61Handout 3-4: Abbreviations (cont’d.) SNS somatic nervous system SP Standard Precautions S.P.D. Supply, Processing and Distribution Ss one-half S&S, S/S signs and symptoms SSE soapsuds enema ST. standard, speech therapy staph staphylococcus STAT/stat immediately Std prec Standard Precautions STDs sexually-transmitted diseases STIs sexually-transmitted infections strep streptococcus supp. suppository surg. Surgery T., temp temperature TB tuberculosistbsp. tablespoon T,C, DB turn, cough, and deep breathe THR total hip replacement TIA transient ischemic attack t.i.d., tid three times a day UTI urinary tract infection vag. vaginal VAP ventilator-acquired pneumonia VD venereal disease VRE vancomycin-resistant enterococcus VS, vs vital signs W/A,WA while awake WBC white blood cell/count w/c wheelchair WNL within normal limits wt. weight yr. year
62Handout 3-4: Abbreviations (cont’d.) TKR total knee replacement TLC tender loving care TPN total parenteral nutrition T.P.R. temperature, pulse, and respiration trach. tracheostomy tsp. teaspoon TWE tap water enema Tx, tx traction, treatment U/A, u/a urinalysis UE upper extremity UGI upper gastrointestinal unk unknown URI upper respiratory infection US ultrasound USDA United States Department of Agriculture
636. Understand basic medical terminology and abbreviations Review the information in the book and handouts about medical terminology and abbreviations. Think about this question: In what ways would it be more difficult for healthcare workers (doctors, nurses, nursing assistants, etc.) to communicate if there were no medical terminology or abbreviations?
647. Explain how to convert regular time to military time Facilities may use the 24-hour clock, or military time, to document information. Regular time uses numbers 1 through 12. In military time, the hours are numbered from 00 to 23.To change the regular hours between 1:00 p.m. to 11:59 to military time, add 12 to the regular time.Minutes and seconds do not change.Midnight may be written as 0000 or 2400; follow your facility’s policy.
668. Describe a standard resident chart Define the following terms: medical chart written legal record of all medical care a patient, resident, or client receives. charting the act of noting care and observations; documenting.
678. Describe a standard resident chart Your responsibility as a nursing assistant is to gather information and report it to the nurse. You will write down your observations and record the care you give. This is called charting. Some facilities allow nursing assistants to chart in a medical record. Others limit nursing assistants’ charting to certain forms.
688. Describe a standard resident chart REMEMBER: A resident’s chart is the legal record of a resident’s care. What is written on the chart is considered to be what actually happened.
698. Describe a standard resident chart Information found on a resident’s chart:Admission formsResident’s history and results of examsCare plansDoctor’s orders and progress notesNursing assessmentsNotes from nurses and other specialists
708. Describe a standard resident chart Information found on a resident’s chart (cont'd.):Flow sheetsGraphic recordIntake and output recordConsent formsLab and test resultsSurgery reportsAdvance directives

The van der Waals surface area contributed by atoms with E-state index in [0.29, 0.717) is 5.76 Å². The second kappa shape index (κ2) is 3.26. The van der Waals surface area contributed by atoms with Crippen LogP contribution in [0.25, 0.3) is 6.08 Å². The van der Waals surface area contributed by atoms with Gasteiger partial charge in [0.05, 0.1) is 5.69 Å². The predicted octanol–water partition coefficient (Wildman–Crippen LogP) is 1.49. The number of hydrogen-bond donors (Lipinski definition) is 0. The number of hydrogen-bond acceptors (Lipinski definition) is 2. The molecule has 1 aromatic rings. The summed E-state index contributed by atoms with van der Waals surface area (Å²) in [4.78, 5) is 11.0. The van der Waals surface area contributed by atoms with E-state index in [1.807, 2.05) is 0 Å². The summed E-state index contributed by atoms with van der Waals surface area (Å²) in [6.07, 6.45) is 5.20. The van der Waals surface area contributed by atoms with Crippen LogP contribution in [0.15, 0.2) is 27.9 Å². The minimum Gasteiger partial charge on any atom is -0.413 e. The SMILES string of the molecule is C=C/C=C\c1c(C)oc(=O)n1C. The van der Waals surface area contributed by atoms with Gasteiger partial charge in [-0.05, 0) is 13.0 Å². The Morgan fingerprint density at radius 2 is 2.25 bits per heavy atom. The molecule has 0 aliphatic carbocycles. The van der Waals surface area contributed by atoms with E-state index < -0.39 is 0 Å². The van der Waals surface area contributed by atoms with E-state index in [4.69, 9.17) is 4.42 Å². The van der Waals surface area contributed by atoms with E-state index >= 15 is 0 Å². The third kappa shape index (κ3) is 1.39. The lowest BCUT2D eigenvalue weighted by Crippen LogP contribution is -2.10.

718. Describe a standard resident chart REMEMBER: All information in a resident’s chart is confidential.
729. Explain guidelines for documentation Nursing assistants chart, or document, all resident care that they provide. They also document their observations. It is very important to document accurately because documentation is a legal record of all resident care.
739. Explain guidelines for documentation Remember these guidelines for accurate documentation:Keep all information confidential.Document care immediately after it is given. Never document care before it is given.Use black ink.Sign each note you make.
749. Explain guidelines for documentation Guidelines for accurate documentation (cont'd.):Use only facts when documenting.If an error is made, draw one line through it and initial it and write the date. Write the correct information.Use only your facility’s accepted abbreviations and terms.Use comparisons to describe size.
7510. Describe the use of computers in documentation Your facility may use computers to document information. Computers can easily store information that can be retrieved when it is needed.Remember these general rules for computer use:Do not share your password or log-in ID with anyone.Do not access personal or inappropriate websites from work.Log off and/or exit the web browser when done with charting or using the computer.Be careful about who can see PHI on the screen, as HIPAA guidelines apply to computer use.
7611. Explain the Minimum Data Set (MDS) Define the following term: Minimum Data Set (MDS) a detailed form with guidelines for assessing residents in long-term care facilities; also details what to do if resident problems are identified.
7711. Explain the Minimum Data Set (MDS) The Minimum Data Set (MDS) manual is an assessment tool developed by the federal government. It gives long-term care facilities a structured, standardized approach to care.Here are some facts about the MDS:Assessment tool developed by the federal governmentDetailed form for assessing residentsDetails what to do if problems are identifiedCompleted for each resident within 14 days of admission and again each year